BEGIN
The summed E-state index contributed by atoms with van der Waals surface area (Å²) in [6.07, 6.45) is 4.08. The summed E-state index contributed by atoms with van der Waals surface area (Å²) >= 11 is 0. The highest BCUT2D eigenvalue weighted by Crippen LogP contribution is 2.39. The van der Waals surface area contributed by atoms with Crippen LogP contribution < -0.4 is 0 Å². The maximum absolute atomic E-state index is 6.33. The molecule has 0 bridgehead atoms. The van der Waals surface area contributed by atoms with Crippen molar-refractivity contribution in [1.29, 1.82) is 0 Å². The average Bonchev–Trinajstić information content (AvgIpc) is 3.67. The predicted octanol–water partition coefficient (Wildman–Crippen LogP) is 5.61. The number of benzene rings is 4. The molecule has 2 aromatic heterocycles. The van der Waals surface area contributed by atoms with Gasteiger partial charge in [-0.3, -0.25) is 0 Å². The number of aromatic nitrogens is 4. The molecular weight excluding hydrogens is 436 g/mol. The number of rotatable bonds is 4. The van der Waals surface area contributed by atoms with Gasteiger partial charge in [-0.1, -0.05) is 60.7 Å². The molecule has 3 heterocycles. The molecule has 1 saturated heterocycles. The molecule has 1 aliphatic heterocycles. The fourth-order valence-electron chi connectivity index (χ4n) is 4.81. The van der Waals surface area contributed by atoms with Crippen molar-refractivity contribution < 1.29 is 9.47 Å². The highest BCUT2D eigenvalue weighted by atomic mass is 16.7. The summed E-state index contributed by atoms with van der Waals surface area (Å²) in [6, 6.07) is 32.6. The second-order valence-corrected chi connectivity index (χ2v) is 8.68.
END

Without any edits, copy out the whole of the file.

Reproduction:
The summed E-state index contributed by atoms with van der Waals surface area (Å²) in [6.07, 6.45) is 4.08. The summed E-state index contributed by atoms with van der Waals surface area (Å²) >= 11 is 0. The highest BCUT2D eigenvalue weighted by Crippen LogP contribution is 2.39. The van der Waals surface area contributed by atoms with Crippen LogP contribution < -0.4 is 0 Å². The maximum absolute atomic E-state index is 6.33. The molecule has 0 bridgehead atoms. The van der Waals surface area contributed by atoms with Crippen molar-refractivity contribution in [1.29, 1.82) is 0 Å². The average Bonchev–Trinajstić information content (AvgIpc) is 3.67. The predicted octanol–water partition coefficient (Wildman–Crippen LogP) is 5.61. The number of benzene rings is 4. The molecule has 2 aromatic heterocycles. The van der Waals surface area contributed by atoms with Gasteiger partial charge in [-0.3, -0.25) is 0 Å². The number of aromatic nitrogens is 4. The molecular weight excluding hydrogens is 436 g/mol. The number of rotatable bonds is 4. The van der Waals surface area contributed by atoms with Gasteiger partial charge in [-0.1, -0.05) is 60.7 Å². The molecule has 3 heterocycles. The molecule has 1 saturated heterocycles. The molecule has 1 aliphatic heterocycles. The fourth-order valence-electron chi connectivity index (χ4n) is 4.81. The van der Waals surface area contributed by atoms with Crippen molar-refractivity contribution < 1.29 is 9.47 Å². The highest BCUT2D eigenvalue weighted by atomic mass is 16.7. The summed E-state index contributed by atoms with van der Waals surface area (Å²) in [6, 6.07) is 32.6. The second-order valence-corrected chi connectivity index (χ2v) is 8.68.